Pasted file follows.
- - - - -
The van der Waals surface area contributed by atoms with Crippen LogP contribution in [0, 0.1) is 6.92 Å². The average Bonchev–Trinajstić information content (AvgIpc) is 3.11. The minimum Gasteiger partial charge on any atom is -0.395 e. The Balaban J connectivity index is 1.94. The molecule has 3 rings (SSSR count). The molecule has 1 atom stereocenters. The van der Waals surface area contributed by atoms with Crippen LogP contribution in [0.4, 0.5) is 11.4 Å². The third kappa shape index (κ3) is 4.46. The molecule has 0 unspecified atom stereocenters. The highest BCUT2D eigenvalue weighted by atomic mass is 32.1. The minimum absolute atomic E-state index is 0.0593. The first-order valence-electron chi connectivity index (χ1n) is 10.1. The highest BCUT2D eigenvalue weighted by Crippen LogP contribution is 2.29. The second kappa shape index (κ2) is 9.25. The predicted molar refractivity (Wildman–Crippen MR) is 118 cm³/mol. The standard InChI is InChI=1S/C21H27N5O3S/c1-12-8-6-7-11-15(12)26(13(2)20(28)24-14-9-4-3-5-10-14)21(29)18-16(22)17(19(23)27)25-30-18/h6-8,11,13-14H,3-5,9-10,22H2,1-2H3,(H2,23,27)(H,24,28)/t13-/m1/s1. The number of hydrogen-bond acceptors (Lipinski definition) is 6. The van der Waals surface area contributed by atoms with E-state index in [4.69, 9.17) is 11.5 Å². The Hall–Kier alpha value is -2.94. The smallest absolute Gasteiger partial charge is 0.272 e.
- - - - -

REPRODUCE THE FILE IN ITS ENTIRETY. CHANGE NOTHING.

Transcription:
The van der Waals surface area contributed by atoms with Crippen LogP contribution in [0, 0.1) is 6.92 Å². The average Bonchev–Trinajstić information content (AvgIpc) is 3.11. The minimum Gasteiger partial charge on any atom is -0.395 e. The Balaban J connectivity index is 1.94. The molecule has 3 rings (SSSR count). The molecule has 1 atom stereocenters. The van der Waals surface area contributed by atoms with Crippen LogP contribution in [0.4, 0.5) is 11.4 Å². The third kappa shape index (κ3) is 4.46. The molecule has 0 unspecified atom stereocenters. The highest BCUT2D eigenvalue weighted by atomic mass is 32.1. The minimum absolute atomic E-state index is 0.0593. The first-order valence-electron chi connectivity index (χ1n) is 10.1. The highest BCUT2D eigenvalue weighted by Crippen LogP contribution is 2.29. The second kappa shape index (κ2) is 9.25. The predicted molar refractivity (Wildman–Crippen MR) is 118 cm³/mol. The standard InChI is InChI=1S/C21H27N5O3S/c1-12-8-6-7-11-15(12)26(13(2)20(28)24-14-9-4-3-5-10-14)21(29)18-16(22)17(19(23)27)25-30-18/h6-8,11,13-14H,3-5,9-10,22H2,1-2H3,(H2,23,27)(H,24,28)/t13-/m1/s1. The number of hydrogen-bond acceptors (Lipinski definition) is 6. The van der Waals surface area contributed by atoms with E-state index in [4.69, 9.17) is 11.5 Å². The Hall–Kier alpha value is -2.94. The smallest absolute Gasteiger partial charge is 0.272 e.